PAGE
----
Fox Host Bret Baier Tells Sen. Krysten Sinema Border Bill Is ‘Painful To Get Through’ After She Said She Co-Wrote It

[Screenshot/Fox News/"Special Report with Bret Baier"]

Hailey Gomez General Assignment Reporter
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Fox News host Bret Baier told Arizona Independent Sen. Krysten Sinema on Monday that the recent border bill was “painful to get through,” after she stated that she was a co-author. 

Sinema appeared on “Special Report with Bret Baier” to discuss the new $118 billion Senate border security bill, called the Emergency National Security Supplemental Appropriations Act. The bill’s text was released Sunday night, and Republican lawmakers immediately criticized the deal. GOP House Speaker Mike Johnson said the bill would be “dead on arrival” in the House if it passes in the Senate. (RELATED: Senate Releases Long-Awaited Text Of Bipartisan Border Security Bill)

After discussing her support for the deal, Baier asked Sinema if she had “read the whole thing.” The Arizona senator replied that she had not only read it but had it “close to memorized.”

“I have read this bill and, Senator, have you read the whole thing?” Baier questioned. 

“Well, I got to tell you, Bret, I wrote it. So, yes, I have. In fact, I’ve got it pretty close to memorized,” Sinema stated.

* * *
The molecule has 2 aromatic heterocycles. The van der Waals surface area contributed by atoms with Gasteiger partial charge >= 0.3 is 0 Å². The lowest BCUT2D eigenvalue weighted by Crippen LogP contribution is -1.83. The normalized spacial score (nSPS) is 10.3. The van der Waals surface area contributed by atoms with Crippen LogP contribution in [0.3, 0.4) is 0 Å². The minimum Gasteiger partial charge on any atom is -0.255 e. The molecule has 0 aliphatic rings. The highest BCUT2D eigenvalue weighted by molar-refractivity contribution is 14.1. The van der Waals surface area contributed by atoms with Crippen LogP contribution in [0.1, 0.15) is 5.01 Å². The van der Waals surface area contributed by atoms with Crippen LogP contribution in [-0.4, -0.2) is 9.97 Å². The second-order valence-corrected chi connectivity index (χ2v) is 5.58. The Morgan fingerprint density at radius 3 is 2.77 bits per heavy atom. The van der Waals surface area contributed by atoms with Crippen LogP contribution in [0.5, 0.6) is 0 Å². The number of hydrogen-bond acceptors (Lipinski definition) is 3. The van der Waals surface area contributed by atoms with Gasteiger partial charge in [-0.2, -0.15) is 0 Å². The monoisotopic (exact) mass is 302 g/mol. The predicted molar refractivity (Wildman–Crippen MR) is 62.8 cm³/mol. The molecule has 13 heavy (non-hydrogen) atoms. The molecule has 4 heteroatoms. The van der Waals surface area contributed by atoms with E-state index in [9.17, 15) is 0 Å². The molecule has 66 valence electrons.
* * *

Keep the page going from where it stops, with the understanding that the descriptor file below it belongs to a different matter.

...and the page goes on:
Baier told Sinema that the bill had been “painful to get through,” and the Arizona senator laughed in agreement. (RELATED: Senate Border Bill Would Hand $1.4 Billion To NGOs Helping Illegal Migrants)

“Yeah, it’s painful to get through,” Baier said.

“It was,” Sinema laughed. “So Senator Lankford and Senator Murphy and I worked together on this legislation for the last four months. And as an independent, who is neither Republican or a Democrat, my office was entrusted in holding the pen, so to speak. But the three of us worked on this as a consensus document. We don’t all love everything in the package, but we all agree to everything in this package.”

The border security deal comes after Johnson said that House Republicans would not consider additional funding to Ukraine unless the southern border crisis was also addressed.

Before the release of the texts, reports circulated that Republicans had become concerned with potential issues in the bill leaving alleged legal loopholes for illegal immigrants. The over 300-page deal bundles aid to both Ukraine and Israel into the border security reforms. The bill would commit roughly $48 billion to Ukraine, almost $16 billion to Israel, and $20.2 billion to U.S. border security, according to Reuters.